This summer, children of all ages and backgrounds are benefiting from the money provided by the 2014 Nashville Predators Foundation grants. Both Deer Run Retreat Center in Thompson Station, Tennessee and Cottage Cove in Nashville are witnessing a direct impact on the children they have committed to reach.
In 1996, David Gibson, founder and president of Deer Run, stumbled upon untouched property that sparked a vision to reach at-risk and in-need children through a camp setting. Gibson vowed to never turn anyone away due to an inability to cover expenses.
“Normally, we ask the families how much they can afford to pay. Even if it is $10 or $20, we allow them to pay what they can and we say ‘Come on,’” Gibson said. “It’s been a challenge but it’s worth it.”
With the money received from the grant, Deer Run provides scholarships for children ages 5-14 to attend the overnight summer camp or day camp program. As the retreat grows, the range of children eligible for scholarships extends throughout the southeast region.
On June 11, Gnash surprised the children of Deer Run igniting laughter, high fives and “fang finger” pictures. The visit added excitement to the already joyous atmosphere.
“We’re very grateful for the Predators,” Gibson said. “We’ll have over 2,000 campers this summer and we always love when Gnash can come and have some fun with our kids.”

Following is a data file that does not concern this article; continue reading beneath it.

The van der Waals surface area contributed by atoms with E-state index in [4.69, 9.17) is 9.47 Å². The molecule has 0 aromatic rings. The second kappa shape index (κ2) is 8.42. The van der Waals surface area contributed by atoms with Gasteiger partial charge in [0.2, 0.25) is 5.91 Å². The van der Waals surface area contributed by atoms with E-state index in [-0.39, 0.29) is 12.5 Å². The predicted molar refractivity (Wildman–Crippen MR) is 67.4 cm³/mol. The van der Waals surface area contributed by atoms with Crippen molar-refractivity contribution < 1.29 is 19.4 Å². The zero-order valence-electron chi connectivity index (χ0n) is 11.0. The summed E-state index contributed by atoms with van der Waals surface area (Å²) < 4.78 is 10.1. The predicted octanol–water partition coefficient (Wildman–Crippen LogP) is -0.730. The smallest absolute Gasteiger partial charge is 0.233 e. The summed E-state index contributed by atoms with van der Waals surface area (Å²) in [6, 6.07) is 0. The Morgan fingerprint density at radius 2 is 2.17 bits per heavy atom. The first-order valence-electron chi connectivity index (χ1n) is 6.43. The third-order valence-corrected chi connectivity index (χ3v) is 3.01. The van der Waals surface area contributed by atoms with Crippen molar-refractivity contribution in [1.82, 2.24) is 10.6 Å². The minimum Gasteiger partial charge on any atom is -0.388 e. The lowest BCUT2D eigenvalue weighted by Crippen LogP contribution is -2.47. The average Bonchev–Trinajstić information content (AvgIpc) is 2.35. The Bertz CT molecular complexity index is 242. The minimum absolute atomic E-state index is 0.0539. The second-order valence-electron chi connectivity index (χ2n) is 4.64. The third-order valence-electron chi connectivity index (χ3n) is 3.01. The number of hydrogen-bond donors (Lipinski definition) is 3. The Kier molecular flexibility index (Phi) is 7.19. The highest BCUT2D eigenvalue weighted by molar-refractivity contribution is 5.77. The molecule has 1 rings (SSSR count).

On the opposite side of town, Brent MacDonald seeks to serve at-risk children of the inner-city Vine Hill district through the non-profit organization Cottage Cove. Founded in 1994, the organization impacts the educational experience of more than 70 children daily by inviting them to the Cottage Cove house where staff and volunteers help them with their school curriculum.
“We want to create a welcoming and positive environment for our children with this facility,” MacDonald said. “If we want to hold our kids to a higher standard, we need to old ourselves to one.”
In addition to studying, the children have an opportunity to create friendships and enjoy opportunities such as music and art classes, cooking lessons, sports and competitive games and most recently, a renovated recreational area.
This summer, Cottage Cove used their grant money to install an eight foot, self-propelled merry-go-round to enhance their growing playground.
“The merry-go-round is a great addition to our facility,” MacDonald said. “Having this playground allows the children to not only have some fun, but they develop healthy problem solving skills for issues that arise out here.”
The Deer Run Retreat Center and Cottage Cove are just two of 117 charities that received a grant from the Nashville Predators Foundation in 2014. The Foundation strives to meet the educational, social, health and cultural needs of the community by offering unique resources and financial support to local youth-oriented organizations.
For more information about the Predators Foundation, visit www.nashvillepredators.com/foundation.